One widely held view, and oft cited statistic in our country, is that one-half of all marriages end in divorce. While there is some debate about the origin of this statistics, it is generally true, and a swing of 2-3 percent in either direction does not mitigate the overwhelming impact divorce has had on our nation and our children. In order to set the record straight and present a clear picture of divorce in the United States, I have gathered some often cited measures of divorce (we will look at divorce as it affects children in a later article). Have a look at these statistics and consider what they mean for our nation and for the children of our nation.
A complete listing of the data comprising the following charts is included in the pdf file accompanying this article (see link below).
This chart summarizes the total raw number of divorces in the United States from 1887 through 2006. In 1887, there were a total of 28,000 divorces in the entire country. Prior to the boom in divorces in the 1960’s and 1970’s the historical high point was in 1946 following World War 2 with 610,000 divorces. The number of divorces decreased, and at the beginning of the 1960’s was at 414,000. In the next twenty years it grew 387% to 1,189,000 divorces. The raw number of divorces has leveled off and decreased since 1980 and stood at 1,087,000 by 2006.
It should be noted that through 1996, total divorces were reported by the Federal Government. After that time, they ceased to publish those numbers. We have estimated the number of divorces based on the ratio of marriages to divorces. You will note that the calculation never deviates significantly from the actual reported amounts evidenced by the fact that you can barely notice the dotted line in the graph.
Crude Divorce Rates (per 1,000 total population)
The total number of divorces gives us a good raw number, but it is important to look at rates because the raw numbers are also influenced by increases in population as a whole.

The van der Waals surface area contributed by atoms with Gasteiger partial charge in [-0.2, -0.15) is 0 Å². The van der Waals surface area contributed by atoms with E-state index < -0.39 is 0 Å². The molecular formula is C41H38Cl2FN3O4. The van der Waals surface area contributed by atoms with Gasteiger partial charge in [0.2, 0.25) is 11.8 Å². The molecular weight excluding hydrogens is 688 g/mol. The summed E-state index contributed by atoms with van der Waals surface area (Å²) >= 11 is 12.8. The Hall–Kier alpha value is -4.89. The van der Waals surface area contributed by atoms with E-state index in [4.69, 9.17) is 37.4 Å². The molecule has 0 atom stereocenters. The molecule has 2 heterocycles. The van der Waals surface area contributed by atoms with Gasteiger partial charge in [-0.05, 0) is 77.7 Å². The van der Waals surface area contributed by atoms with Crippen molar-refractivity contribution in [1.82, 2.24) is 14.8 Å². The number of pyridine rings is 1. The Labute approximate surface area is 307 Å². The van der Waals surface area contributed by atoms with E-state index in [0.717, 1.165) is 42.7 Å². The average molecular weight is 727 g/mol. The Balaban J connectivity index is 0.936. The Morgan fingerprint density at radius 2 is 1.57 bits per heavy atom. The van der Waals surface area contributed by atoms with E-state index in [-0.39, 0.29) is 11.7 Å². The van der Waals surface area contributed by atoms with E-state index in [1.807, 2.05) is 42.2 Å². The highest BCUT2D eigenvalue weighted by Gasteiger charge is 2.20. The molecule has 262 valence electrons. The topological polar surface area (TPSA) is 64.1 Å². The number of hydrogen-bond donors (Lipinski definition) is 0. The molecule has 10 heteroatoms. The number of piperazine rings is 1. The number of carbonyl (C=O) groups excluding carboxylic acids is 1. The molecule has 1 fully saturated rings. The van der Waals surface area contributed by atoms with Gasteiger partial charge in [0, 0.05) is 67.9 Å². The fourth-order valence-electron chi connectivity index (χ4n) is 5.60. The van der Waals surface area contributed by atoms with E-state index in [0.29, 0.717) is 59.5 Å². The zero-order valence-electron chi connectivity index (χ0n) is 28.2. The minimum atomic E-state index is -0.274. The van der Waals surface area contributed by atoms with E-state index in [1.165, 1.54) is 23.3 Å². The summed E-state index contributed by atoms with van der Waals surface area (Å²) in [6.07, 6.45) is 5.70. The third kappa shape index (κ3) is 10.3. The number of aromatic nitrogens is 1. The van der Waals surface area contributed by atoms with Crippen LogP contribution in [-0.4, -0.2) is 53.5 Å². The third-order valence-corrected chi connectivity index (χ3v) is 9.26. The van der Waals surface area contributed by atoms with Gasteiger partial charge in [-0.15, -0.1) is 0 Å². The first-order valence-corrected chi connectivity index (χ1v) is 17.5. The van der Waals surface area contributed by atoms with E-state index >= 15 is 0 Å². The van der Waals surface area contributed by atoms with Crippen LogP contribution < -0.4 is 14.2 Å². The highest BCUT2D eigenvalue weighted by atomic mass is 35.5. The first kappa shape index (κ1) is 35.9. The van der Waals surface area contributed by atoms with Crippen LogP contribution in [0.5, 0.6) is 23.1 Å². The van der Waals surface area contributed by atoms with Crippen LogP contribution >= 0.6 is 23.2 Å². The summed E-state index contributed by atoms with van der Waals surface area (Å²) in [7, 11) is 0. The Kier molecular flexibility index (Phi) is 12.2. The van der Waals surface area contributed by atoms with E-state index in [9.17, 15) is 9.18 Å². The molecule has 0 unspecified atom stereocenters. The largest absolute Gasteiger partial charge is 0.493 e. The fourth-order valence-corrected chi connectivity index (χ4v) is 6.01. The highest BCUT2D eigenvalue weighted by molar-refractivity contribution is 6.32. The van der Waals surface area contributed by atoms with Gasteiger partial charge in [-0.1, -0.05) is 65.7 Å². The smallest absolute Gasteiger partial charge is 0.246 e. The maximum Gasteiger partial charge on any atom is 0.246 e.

This chart presents what is called the crude rate of marriages and divorces (number per 1,000 total population). You will note that for divorces, the chart roughly equates to the first chart. In 1867, there were 0.3 divorces for every 1,000 people in the country. In 1932, the rate was still only 1.3 per thousand. The rate spiked at 4.3 following World War II then dropped to 2.1 just prior to the 1960’s in 1958. The highest rates were recorded in 1979 and 1981 when the level reached 5.3 per thousand people. That rate has actually fallen, due primarily to changes in marital patterns like waiting longer to marry and cohabitation, and stood at 3.6 in 2007.
Divorces per 1,000 Married Women 15 Years of Age and Older
The crude divorce rate is a good measure, and allows the statistics to be easily compared to other nations (see the last chart below), but it does not represent the ideal divorce rate. In this chart, we look at the rate of divorces amongst those people who are actually married (women age 15 or older).
The rate stood at 8.0 in 1920 and rose after World War II to 17.9 divorces per 1,000 married women. The rate was only 8.9 prior to the 1960’s. By 1979, the rate has soared to 22.8 divorces per one thousand married women. Like the crude divorce rate, this measure has decreased by 20.8% to 16.4 in 2009.
Like the other decreases, the decrease in recent years is related to changes in marital habits including cohabitation. Dissolution of cohabiting relationships is not included in these statistics.
Percentage of Population Currently Divorced
Another measure used to quantify the extent of divorce in our country is the percentage of men and women who are currently divorced. Like the last chart this is a measure of men or women 15 years of age and older.
In 1950, only 2.40% of women and 1.96% of men were divorced. By 1990, those figures were up to 8.86% for women and 6.83% for men. That is an increase of 269% for women and 248% for men.
In 1993 the rates were up slightly to 9.65% for women and 7.15% for men. By 2010, the rates were 11.06% for women and 8.48% for men. That means the proportion of divorced women to total women has increased 361% in the 60 years from 1950 to 2010. The ratio for men has increased at a similar rate of 333% during the same time period.
Comparison of U.S. Divorce Rate to Other Countries
As a nation, we pride ourselves on leading the world in many regards. This chart reveals one area where we should not be so proud. Although the data is limited in time (only since 1980), this chart shows that the United States has consistently led the world when it comes to the divorce rate measured as number of divorces per 1,000 people aged 15-64.
In 1980, the United States led the pack with a rate of 7.9 followed by both Denmark and the United Kingdom who both had a rate of 4.1. Lowest that year was Italy with a rate of 0.3 per thousand people.
By 2008, the U.S. rate had dropped to 5.2 but still led this list of countries. Second was Denmark at 4.1. The lowest rate was still Italy, but their rate had increased to 1.3.